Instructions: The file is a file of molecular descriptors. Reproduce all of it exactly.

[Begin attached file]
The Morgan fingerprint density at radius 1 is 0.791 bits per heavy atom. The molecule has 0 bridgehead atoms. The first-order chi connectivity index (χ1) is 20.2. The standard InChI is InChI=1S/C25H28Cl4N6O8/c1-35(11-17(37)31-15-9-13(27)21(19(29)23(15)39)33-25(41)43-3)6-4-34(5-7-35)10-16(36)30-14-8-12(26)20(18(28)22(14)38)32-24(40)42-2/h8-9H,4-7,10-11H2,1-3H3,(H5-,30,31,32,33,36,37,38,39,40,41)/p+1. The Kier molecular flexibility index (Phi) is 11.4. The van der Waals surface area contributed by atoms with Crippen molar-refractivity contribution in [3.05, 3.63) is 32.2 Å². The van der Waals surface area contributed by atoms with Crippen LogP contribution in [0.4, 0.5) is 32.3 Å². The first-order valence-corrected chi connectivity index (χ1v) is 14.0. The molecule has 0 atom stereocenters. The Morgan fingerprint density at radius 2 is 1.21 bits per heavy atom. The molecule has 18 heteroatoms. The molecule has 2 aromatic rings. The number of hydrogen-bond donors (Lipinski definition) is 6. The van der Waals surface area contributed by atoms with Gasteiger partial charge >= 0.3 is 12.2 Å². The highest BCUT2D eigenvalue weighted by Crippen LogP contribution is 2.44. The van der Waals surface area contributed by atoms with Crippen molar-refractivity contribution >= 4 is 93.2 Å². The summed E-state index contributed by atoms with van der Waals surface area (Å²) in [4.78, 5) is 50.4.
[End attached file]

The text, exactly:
The Morgan fingerprint density at radius 1 is 0.791 bits per heavy atom. The molecule has 0 bridgehead atoms. The first-order chi connectivity index (χ1) is 20.2. The standard InChI is InChI=1S/C25H28Cl4N6O8/c1-35(11-17(37)31-15-9-13(27)21(19(29)23(15)39)33-25(41)43-3)6-4-34(5-7-35)10-16(36)30-14-8-12(26)20(18(28)22(14)38)32-24(40)42-2/h8-9H,4-7,10-11H2,1-3H3,(H5-,30,31,32,33,36,37,38,39,40,41)/p+1. The Kier molecular flexibility index (Phi) is 11.4. The van der Waals surface area contributed by atoms with Crippen molar-refractivity contribution in [3.05, 3.63) is 32.2 Å². The van der Waals surface area contributed by atoms with Crippen LogP contribution in [0.4, 0.5) is 32.3 Å². The first-order valence-corrected chi connectivity index (χ1v) is 14.0. The molecule has 0 atom stereocenters. The Morgan fingerprint density at radius 2 is 1.21 bits per heavy atom. The molecule has 18 heteroatoms. The molecule has 2 aromatic rings. The number of hydrogen-bond donors (Lipinski definition) is 6. The van der Waals surface area contributed by atoms with Gasteiger partial charge >= 0.3 is 12.2 Å². The highest BCUT2D eigenvalue weighted by Crippen LogP contribution is 2.44. The van der Waals surface area contributed by atoms with Crippen molar-refractivity contribution >= 4 is 93.2 Å². The summed E-state index contributed by atoms with van der Waals surface area (Å²) in [4.78, 5) is 50.4.